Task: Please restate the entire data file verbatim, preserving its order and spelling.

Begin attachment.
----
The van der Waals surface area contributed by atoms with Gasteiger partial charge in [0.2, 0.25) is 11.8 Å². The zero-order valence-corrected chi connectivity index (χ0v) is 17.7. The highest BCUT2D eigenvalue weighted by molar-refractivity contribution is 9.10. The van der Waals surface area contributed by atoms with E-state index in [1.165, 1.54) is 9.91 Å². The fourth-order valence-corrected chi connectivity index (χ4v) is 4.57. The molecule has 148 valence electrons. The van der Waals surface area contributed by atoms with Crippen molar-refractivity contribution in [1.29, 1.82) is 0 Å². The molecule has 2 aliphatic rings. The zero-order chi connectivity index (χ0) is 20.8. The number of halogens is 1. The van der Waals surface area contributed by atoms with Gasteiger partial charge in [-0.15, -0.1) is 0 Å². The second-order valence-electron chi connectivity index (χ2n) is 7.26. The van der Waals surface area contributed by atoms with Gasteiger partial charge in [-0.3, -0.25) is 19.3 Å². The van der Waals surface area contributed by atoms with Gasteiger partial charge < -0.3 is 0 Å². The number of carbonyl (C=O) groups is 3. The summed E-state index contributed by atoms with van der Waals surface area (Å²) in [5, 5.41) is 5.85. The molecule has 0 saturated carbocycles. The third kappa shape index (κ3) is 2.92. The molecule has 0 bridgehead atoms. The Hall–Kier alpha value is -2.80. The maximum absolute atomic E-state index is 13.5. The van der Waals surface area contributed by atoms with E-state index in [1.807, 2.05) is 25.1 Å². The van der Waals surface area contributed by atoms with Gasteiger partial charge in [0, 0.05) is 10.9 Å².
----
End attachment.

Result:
The van der Waals surface area contributed by atoms with Gasteiger partial charge in [0.2, 0.25) is 11.8 Å². The zero-order valence-corrected chi connectivity index (χ0v) is 17.7. The highest BCUT2D eigenvalue weighted by molar-refractivity contribution is 9.10. The van der Waals surface area contributed by atoms with E-state index in [1.165, 1.54) is 9.91 Å². The fourth-order valence-corrected chi connectivity index (χ4v) is 4.57. The molecule has 148 valence electrons. The van der Waals surface area contributed by atoms with Crippen molar-refractivity contribution in [1.29, 1.82) is 0 Å². The molecule has 2 aliphatic rings. The zero-order chi connectivity index (χ0) is 20.8. The number of halogens is 1. The van der Waals surface area contributed by atoms with Gasteiger partial charge in [-0.15, -0.1) is 0 Å². The second-order valence-electron chi connectivity index (χ2n) is 7.26. The van der Waals surface area contributed by atoms with Gasteiger partial charge in [-0.3, -0.25) is 19.3 Å². The van der Waals surface area contributed by atoms with Gasteiger partial charge < -0.3 is 0 Å². The number of carbonyl (C=O) groups is 3. The summed E-state index contributed by atoms with van der Waals surface area (Å²) in [5, 5.41) is 5.85. The molecule has 0 saturated carbocycles. The third kappa shape index (κ3) is 2.92. The molecule has 0 bridgehead atoms. The Hall–Kier alpha value is -2.80. The maximum absolute atomic E-state index is 13.5. The van der Waals surface area contributed by atoms with E-state index in [1.807, 2.05) is 25.1 Å². The van der Waals surface area contributed by atoms with Gasteiger partial charge in [0, 0.05) is 10.9 Å².